Miniatures of the twelve Zodiac signs from the elaborately illuminated Hunterian Psalter, cca. 1170 England. This manuscript is a splendid example of Romanesque book art.
In the roughly 14 hundred years from Ptolemy writing The Almagest in the 2nd century until the invention of the telescope made more accurate astronomical observations possible at the beginning of the 1600s, many transcripts and transcripts of transcripts were made of his star catalogue by astronomers of the mediaeval East and Europe, but only a few of them contributed to the original work with additions or corrections based on their own observations. One of these astronomers was Mīrzā Muhammad Tāraghay bin Shāhrukh, better known as Ulugh Beg, Timurid ruler of the region of Samarkand in the 15th century.
Ulugh Beg became governor of Samarkand in 1409, when his father Shah Rukh finally managed to take possession of the eastern portion of the empire established by his father Timur (Tamerlane) and moved his capital to Herat. Coming from an educated family – his parents were patrons of art and science, his mother’s efforts had even made the education of woman acceptable for a short time – his intension was to turn the city into an intellectual center.
In 1417 he began to build a madrasah – an institute for higher education – in Samarkand for studying different disciplines of secular science from astronomy and mathematics to medicine and poetry.
The two-story building-complex arranged around a rectangular courtyard with an imposing entrance portal and two minarets at the front facade included dormitory cells and rooms for the scholars and students, four lecture rooms at the four corners and a mosque at the west wall of the courtyard. Ulugh Beg invited the best scholars he could find as lecturers, and the Ulugh Beg Madrasah soon became the leading center of Islamic education in Central Asia. Today the building is still standing at the Registan, the center of Samarkand, with two other madrasahs built in the 17th century on two other sides of the square.
Although educated and active on many fields, Ulugh Beg’s main interests – inspired probably by a childhood visit to the remnants of the Marāgha Observatory, where Persian astronomer al-Tusi and his team completed around 1270 the star catalogue called the Ilkhanic tables (Zīj-i Īlkhānī) – had always been mathematics and astronomy. In 1420 he started to build the enormous observatory Gurkhani Zīj near Samarkand, with huge structures used as instruments to increase the accuracy of astronomical observations and measurements to the maximum. The observatory was unparalleled in its time.
‘Its circular main building, beautifully decorated with glazed tiles and marble plates, had a diameter of about 46 m and three stories reaching a height of approximately 30 m above ground level. The north–south axis of the main building was occupied by a huge sextant with a radius of 40 m (called Fakhrī sextant after that of Khujandī). On the scale of this instrument, which partially lay in an underground slit with a width of half a meter, 70 cm corresponded to 1° of arc, so that the solar position could be read off with a precision of 5″. On the flat roof of the main building various smaller instruments could be placed, such as an armillary sphere, a parallactic ruler, and a triquetrum. Among other instruments known to have been used in Samarqand are astrolabes, quadrants, and sine and versed sine instruments.’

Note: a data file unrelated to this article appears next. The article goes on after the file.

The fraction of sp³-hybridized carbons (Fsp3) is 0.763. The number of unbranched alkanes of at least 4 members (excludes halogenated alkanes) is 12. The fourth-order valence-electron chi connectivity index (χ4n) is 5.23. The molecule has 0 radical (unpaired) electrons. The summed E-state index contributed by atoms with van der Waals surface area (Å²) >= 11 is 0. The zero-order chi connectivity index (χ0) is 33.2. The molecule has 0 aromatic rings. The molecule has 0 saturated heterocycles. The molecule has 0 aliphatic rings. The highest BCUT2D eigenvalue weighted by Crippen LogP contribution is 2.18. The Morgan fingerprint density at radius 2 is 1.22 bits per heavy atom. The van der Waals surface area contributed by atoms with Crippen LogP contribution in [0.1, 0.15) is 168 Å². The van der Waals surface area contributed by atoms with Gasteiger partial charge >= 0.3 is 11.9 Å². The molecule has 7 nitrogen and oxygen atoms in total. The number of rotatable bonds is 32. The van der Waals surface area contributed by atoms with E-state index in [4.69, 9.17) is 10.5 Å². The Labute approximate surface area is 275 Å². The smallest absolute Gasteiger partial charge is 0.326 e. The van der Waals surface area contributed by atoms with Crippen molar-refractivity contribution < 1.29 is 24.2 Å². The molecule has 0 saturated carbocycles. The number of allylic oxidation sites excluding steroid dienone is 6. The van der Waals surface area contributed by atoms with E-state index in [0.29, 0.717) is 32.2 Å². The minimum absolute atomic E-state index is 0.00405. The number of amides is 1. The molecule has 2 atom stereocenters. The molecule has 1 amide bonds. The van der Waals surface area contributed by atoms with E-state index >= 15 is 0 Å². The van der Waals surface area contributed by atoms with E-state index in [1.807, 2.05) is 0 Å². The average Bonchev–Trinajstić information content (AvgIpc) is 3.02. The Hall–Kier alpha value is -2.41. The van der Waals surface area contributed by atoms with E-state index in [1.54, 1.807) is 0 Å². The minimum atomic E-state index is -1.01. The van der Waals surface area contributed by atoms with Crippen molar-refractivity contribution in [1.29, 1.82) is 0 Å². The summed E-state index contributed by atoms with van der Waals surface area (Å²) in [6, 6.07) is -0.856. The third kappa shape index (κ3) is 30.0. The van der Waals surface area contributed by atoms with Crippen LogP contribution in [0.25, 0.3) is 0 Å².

Around this time Ulugh Beg was already working together with numerous scholars he invited to join his madrasah, among them renowned scientist Qāḍī Zāda al-Rūmī and the excellent Islamic astronomer and mathematician Jamshid al-Kāshī, author of an updated star catalogue called Khaqani Zīj. With a team of about 60-70 fellow scientists, based on systematical observations and computations carried out between 1420 and 1437 they completed an astronomical handbook with tables called Zīj-i-Sultani.
The catalogue includes the coordinates of 1018 stars, the listing is based on Abd al-Rahman al-Sufi‘s Kitab al-Kawakib al-Thabita – The Book of Fixed Stars from the late 10th century, an augmented and improved version of Ptolemy’s Almagest.
As Ulugh Beg explains in the preface:
“Determination of the Places of the Fixed Stars in Longitude and Latitude.
Before the time of Ptolemy 1,022 fixed stars had been observed. Ptolemy has given them in a catalogue in the Almagest. The stars are distributed in six magnitudes; the largest are of the first and the smallest of the sixth magnitude. Each magnitude is divided into thirds, and in order to recognize the stars, 48 figures or constellations have been imagined, of which 21 are north of the ecliptic, 12 in the Zodiac, and 15 south of the ecliptic. The larger number of the stars are within the figures, the others are in the neighborhood, and are designated as unformed stars of the constellation.
Abd Al Rahman Sufi composed a treatise on the stars which all learned men have received with gratitude. Before determining by our own observations the position of these stars, we have laid them down on a sphere according to this treatise, and we have found that the greater part of them are situated differently from their appearance in the heavens. This determined us to observe them ourselves with the assistance of Divine Providence, and we have found that they were advanced from the epoch at which Sufi’s work was written, so that on giving them, according to this general observation, their absolute positions, we no longer found any difference from their appearance to the eye.